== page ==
The Harewood's go to visit their terminally ill young daughter at Royal Children's Hospital. This would seem to be a fictional facility, since the only Royal Children's Hospital in the current day is in Melbourne, Australia. It's possible the Melbourne hospital has added facilities in other countries in the centuries since.

   Note that an aerial ambulance is parked in front of the hospital.

 

At 13:25 on the DVD, we see a phonograph and, possibly, an old two-dimensional chess set in Kirk's quarters on Earth. This may be an early hint of his fondness for antiques, as originally revealed in Star Trek: The Wrath of Khan. The record on the phonograph turntable is playing "Body Movin’", a 1998 song by the Beastie Boys. Kirk was also presented listening to the Beastie Boys ("Sabotage") in "Parallels".

 

According to co-writer Damon Lindelof, the two cat-tailed women Kirk wakes up with at 13:33 on the DVD are Caitians, the same felinoid species as M'Ress, a character seen regularly in the animated Star Trek series of 1973-74.

 

As Kirk and Spock head to Admiral Pike's office, not knowing what awaits them there, Kirk speculates that they are going to be given the new 5-year deep space mission. In the original Star Trek TV series, the Enterprise was said to be on a 5-year mission to explore strange new worlds and seek out new life and civilizations. Although they do not get the assignment here as Kirk expects, it is awarded them at the end of the movie.

 

Notice at 15:10 on the DVD that Pike is now out of his wheelchair, albeit walking with a cane.

 

Kirk reminds Pike that he has not lost a single crewmember since he took command of the Enterprise. But, in "Where No Man Has Gone Before" Part 2, Ensign Kelso was killed by Gary Mitchell and then Mitchell was killed by Kirk himself!

 

The medical readout at 18:20 on the DVD reveals that Thomas Harewood's daughter is named Lucille. For some reason, her temperature shows as very low to start with, 32.5° Celsius, much lower than the human norm of 37° C. If her ailment was causing the low temperature, you'd think the doctors would be using some artificial means of keeping it up, instead of just having her lying on bed; perhaps her body temp is being kept deliberately low for some reason to keep her alive. As Khan's blood enters her system, the temperature starts to climb back up.

 

At 18:41 on the DVD, notice that a flag of the United Federation of Planets sits in between the two Union Jacks on the Kelvin Memorial Archive building.

 

Presumably the Kelvin Memorial Archive was named after the USS Kelvin, which was destroyed in battle with the Narada in "Rebirth" while under the command of Kirk's father, Lt. Commander George Kirk.

 

After Starfleet takes command of the Enterprise away from Kirk and gives it back to Pike, Pike tells him he will become the first officer and Spock will be transferred to the Bradbury

 

Admiral Marcus holds his meeting about the attack at the Kelvin Archive in the Daystrom Conference Room at Starfleet Headquarters. The room is likely named for Dr. Richard Daystrom, a genius computer scientist who appeared in the original TV series episode "The Ultimate Computer". The conference room has a light ring above the table, somewhat similar to the ring above the Enterprise briefing room seen in the two pilot episodes of the original TV series "The Cage" and "Where No Man as Gone Before".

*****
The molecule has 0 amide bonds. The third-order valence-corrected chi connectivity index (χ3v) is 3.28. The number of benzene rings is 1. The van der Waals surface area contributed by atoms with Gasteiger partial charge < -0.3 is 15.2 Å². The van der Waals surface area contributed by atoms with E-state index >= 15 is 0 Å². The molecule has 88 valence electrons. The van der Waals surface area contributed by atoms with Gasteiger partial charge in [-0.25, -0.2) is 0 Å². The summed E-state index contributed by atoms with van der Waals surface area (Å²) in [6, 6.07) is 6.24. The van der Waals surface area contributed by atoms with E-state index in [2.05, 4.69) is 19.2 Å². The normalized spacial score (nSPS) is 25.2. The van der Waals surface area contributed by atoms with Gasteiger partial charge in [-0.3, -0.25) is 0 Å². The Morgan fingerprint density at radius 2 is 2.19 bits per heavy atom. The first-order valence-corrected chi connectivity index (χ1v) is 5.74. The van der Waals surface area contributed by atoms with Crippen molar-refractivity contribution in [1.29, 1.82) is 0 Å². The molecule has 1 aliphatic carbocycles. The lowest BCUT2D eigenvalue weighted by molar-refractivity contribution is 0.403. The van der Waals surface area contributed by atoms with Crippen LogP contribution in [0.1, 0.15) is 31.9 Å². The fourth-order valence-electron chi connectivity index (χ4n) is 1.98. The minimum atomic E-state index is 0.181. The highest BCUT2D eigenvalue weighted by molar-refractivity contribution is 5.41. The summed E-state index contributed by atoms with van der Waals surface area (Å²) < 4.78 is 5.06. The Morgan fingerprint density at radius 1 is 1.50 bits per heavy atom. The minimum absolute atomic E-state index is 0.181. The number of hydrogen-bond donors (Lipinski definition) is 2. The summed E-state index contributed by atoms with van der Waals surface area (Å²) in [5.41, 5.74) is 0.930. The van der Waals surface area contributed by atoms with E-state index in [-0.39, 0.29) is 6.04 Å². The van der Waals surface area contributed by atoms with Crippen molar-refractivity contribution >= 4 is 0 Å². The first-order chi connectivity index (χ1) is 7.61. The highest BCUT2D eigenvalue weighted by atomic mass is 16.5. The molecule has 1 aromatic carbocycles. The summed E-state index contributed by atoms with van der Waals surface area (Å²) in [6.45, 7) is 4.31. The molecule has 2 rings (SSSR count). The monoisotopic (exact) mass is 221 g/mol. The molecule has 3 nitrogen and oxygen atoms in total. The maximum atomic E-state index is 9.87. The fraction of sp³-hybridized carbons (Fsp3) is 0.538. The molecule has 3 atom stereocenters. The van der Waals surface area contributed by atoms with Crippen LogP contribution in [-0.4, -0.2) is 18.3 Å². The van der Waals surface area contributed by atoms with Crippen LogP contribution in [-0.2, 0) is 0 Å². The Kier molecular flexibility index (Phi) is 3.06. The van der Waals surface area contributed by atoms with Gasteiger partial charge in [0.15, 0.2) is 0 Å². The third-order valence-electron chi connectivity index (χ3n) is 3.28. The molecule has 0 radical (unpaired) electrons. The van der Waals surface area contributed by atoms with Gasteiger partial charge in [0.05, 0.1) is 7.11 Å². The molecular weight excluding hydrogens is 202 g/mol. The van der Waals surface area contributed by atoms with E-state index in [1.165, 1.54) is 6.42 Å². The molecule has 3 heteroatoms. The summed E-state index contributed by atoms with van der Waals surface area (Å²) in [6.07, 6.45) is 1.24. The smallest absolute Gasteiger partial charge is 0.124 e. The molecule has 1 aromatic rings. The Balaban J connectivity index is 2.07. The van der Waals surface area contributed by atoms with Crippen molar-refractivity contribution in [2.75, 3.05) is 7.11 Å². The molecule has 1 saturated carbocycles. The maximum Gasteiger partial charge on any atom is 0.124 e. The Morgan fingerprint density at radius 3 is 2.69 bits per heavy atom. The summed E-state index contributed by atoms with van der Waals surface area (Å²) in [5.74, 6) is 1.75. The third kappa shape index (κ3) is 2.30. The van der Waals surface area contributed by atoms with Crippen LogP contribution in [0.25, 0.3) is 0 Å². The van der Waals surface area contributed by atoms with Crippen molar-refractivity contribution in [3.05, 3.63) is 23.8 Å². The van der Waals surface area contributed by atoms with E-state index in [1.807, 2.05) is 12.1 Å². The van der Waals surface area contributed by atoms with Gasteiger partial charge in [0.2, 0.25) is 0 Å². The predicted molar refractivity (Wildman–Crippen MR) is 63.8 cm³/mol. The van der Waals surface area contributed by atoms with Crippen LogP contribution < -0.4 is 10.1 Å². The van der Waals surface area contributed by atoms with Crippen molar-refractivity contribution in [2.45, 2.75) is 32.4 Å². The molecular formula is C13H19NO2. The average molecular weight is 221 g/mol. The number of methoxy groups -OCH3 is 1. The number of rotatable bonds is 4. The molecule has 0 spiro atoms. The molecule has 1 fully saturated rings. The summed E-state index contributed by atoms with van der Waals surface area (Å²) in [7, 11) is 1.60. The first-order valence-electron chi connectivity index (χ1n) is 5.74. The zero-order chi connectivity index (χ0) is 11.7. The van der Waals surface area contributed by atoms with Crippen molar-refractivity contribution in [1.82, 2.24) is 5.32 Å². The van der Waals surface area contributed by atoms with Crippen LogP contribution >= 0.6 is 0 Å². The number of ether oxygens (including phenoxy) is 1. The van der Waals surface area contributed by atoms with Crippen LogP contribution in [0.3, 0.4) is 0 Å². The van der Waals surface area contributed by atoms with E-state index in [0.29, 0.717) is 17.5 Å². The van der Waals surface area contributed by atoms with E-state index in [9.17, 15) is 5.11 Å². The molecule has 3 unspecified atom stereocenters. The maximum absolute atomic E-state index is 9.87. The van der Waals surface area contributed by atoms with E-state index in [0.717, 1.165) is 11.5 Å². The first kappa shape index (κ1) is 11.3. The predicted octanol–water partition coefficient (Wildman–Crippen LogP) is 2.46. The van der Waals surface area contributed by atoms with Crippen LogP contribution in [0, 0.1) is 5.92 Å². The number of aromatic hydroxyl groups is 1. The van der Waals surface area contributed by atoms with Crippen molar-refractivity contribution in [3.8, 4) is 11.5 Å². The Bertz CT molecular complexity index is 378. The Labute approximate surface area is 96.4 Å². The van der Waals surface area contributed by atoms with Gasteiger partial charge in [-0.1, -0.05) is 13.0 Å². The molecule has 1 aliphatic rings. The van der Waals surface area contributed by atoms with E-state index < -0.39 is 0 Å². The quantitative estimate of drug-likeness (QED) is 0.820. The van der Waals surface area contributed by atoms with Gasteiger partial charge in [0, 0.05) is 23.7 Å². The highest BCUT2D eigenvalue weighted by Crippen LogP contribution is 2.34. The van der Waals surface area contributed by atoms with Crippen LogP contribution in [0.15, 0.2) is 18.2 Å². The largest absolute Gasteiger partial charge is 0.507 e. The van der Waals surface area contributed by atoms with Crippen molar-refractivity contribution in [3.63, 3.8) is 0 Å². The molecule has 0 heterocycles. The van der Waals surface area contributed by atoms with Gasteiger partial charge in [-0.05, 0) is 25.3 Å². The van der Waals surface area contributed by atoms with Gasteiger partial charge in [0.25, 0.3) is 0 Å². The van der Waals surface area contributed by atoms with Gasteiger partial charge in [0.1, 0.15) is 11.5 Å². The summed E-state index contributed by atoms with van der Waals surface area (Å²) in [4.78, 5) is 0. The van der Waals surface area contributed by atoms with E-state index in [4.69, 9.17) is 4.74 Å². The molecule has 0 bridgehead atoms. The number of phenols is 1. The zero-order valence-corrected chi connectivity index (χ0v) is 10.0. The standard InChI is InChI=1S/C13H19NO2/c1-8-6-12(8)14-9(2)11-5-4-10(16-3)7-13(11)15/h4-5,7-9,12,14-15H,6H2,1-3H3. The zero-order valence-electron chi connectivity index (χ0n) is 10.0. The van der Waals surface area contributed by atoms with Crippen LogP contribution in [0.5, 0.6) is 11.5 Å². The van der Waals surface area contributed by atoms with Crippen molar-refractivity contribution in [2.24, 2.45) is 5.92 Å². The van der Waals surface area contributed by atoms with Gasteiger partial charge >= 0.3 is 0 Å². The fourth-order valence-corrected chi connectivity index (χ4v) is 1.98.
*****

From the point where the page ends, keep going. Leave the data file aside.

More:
Conference Room Briefing Room
Conference Room in Into Darkness Briefing room from "The Cage"

 

As Kirk looks through video footage of the aftermath of the Kelvin Archive explosion at 25:27 on the DVD, two people walking through the wreckage are identified on the screen as Corey Turner and Stephanie Ito. Corey Turner is the name of the executive stereographer (3D photography) on the film. Stephanie Ito is a production manager; though not credited on this film, it's likely she had some involvement.  
 

Khan uses a transwarp beaming device to escape Earth and hide out on Kronos. Scotty invented transwarp in "The Vengeance of Nero".

 

The coordinates on the transwarp beaming device show that Harrison beamed to the Ketha Province on Kronos, the Klingon homeworld. The Ketha lowlands were also mentioned as the birthplace of Klingon Chancellor Martok in the ST: DS9 episode "Once More Unto the Breach".

 

At 32:23 on the DVD, Admiral Marcus walks past a set of models in his office detailing the history of manned flight. From right to left are: the Wright Flyer I (the first successful airplane flight by the Wright Brothers, 1903); the Spirit of St. Louis (first non-stop flight from New York to Paris, by pilot Charles Lindbergh in 1927); a V-2 rocket (1943); the X-15, a joint USAF and NASA experimental aircraft (1959); a Russian Soyuz spacecraft (1960s); U.S. Apollo spacecraft (1960-70s); U.S. space shuttle (1981-2011); NASA Ares V launch vehicle (early 21st Century); an XCV 330 ring ship (first seen in an illustration of a previous ship called Enterprise on the recreation deck of the USS Enterprise in Star Trek: The Motion Picture); the Phoenix (Earth's first warp-drive ship, first seen in Star Trek: First Contact); the NX-Alpha (first seen in flashback in the ST: Enterprise episode "First Flight"); the USS Enterprise NX-01 (Captain Archer's ship in ST: Enterprise); the USS Kelvin (destroyed in battle with Narada in "Rebirth"); and the USS Vengeance (later shown to be the new military ship commanded by Marcus and designed by Khan).

 

If the Vengeance is still supposed to be a secret at this point, why would Marcus have a model of it in plain view in his public office?

 

It's possible that the writers named the USS Vengeance after the original title of the script for The Wrath of Khan, which was The Vengeance of Khan.

 

Admiral Marcus reveals that the Kelvin Memorial Archive was not really an archive. It was a top secret branch of Starfleet designated Section 31. This was a covert organization seen in episodes of ST-Enterprise and ST-DS9.

 

At 34:07 on the DVD, the shuttlecraft that carries Kirk, Spock, McCoy, and Carol Wallace to the Enterprise is seen to be called the Takayama.